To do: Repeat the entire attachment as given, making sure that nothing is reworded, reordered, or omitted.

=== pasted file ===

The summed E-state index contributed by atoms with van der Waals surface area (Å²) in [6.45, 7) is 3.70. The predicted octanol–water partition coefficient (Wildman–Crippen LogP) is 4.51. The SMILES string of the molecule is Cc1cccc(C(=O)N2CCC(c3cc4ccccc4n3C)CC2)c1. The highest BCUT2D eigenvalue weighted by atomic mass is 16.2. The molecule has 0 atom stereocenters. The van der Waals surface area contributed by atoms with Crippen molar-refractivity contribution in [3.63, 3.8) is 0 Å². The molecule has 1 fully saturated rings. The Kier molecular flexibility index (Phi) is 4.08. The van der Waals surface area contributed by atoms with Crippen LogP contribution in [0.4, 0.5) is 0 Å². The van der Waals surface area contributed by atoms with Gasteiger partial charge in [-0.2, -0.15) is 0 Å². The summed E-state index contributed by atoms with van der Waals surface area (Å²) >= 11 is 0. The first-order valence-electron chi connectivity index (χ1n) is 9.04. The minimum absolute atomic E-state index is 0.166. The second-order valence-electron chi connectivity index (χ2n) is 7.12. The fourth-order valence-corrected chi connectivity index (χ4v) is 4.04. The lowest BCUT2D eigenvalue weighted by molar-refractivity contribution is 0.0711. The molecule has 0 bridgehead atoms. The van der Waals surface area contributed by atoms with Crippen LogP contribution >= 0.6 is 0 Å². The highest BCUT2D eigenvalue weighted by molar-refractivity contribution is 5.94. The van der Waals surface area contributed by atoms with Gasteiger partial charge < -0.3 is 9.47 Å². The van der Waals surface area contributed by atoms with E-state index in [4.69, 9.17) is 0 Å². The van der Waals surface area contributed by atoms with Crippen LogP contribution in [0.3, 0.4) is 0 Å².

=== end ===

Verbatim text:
The summed E-state index contributed by atoms with van der Waals surface area (Å²) in [6.45, 7) is 3.70. The predicted octanol–water partition coefficient (Wildman–Crippen LogP) is 4.51. The SMILES string of the molecule is Cc1cccc(C(=O)N2CCC(c3cc4ccccc4n3C)CC2)c1. The highest BCUT2D eigenvalue weighted by atomic mass is 16.2. The molecule has 0 atom stereocenters. The van der Waals surface area contributed by atoms with Crippen molar-refractivity contribution in [3.63, 3.8) is 0 Å². The molecule has 1 fully saturated rings. The Kier molecular flexibility index (Phi) is 4.08. The van der Waals surface area contributed by atoms with Crippen LogP contribution in [0.4, 0.5) is 0 Å². The van der Waals surface area contributed by atoms with Gasteiger partial charge in [-0.2, -0.15) is 0 Å². The summed E-state index contributed by atoms with van der Waals surface area (Å²) >= 11 is 0. The first-order valence-electron chi connectivity index (χ1n) is 9.04. The minimum absolute atomic E-state index is 0.166. The second-order valence-electron chi connectivity index (χ2n) is 7.12. The fourth-order valence-corrected chi connectivity index (χ4v) is 4.04. The lowest BCUT2D eigenvalue weighted by molar-refractivity contribution is 0.0711. The molecule has 0 bridgehead atoms. The van der Waals surface area contributed by atoms with Crippen LogP contribution >= 0.6 is 0 Å². The highest BCUT2D eigenvalue weighted by molar-refractivity contribution is 5.94. The van der Waals surface area contributed by atoms with Gasteiger partial charge < -0.3 is 9.47 Å². The van der Waals surface area contributed by atoms with E-state index in [4.69, 9.17) is 0 Å². The van der Waals surface area contributed by atoms with Crippen LogP contribution in [0.3, 0.4) is 0 Å².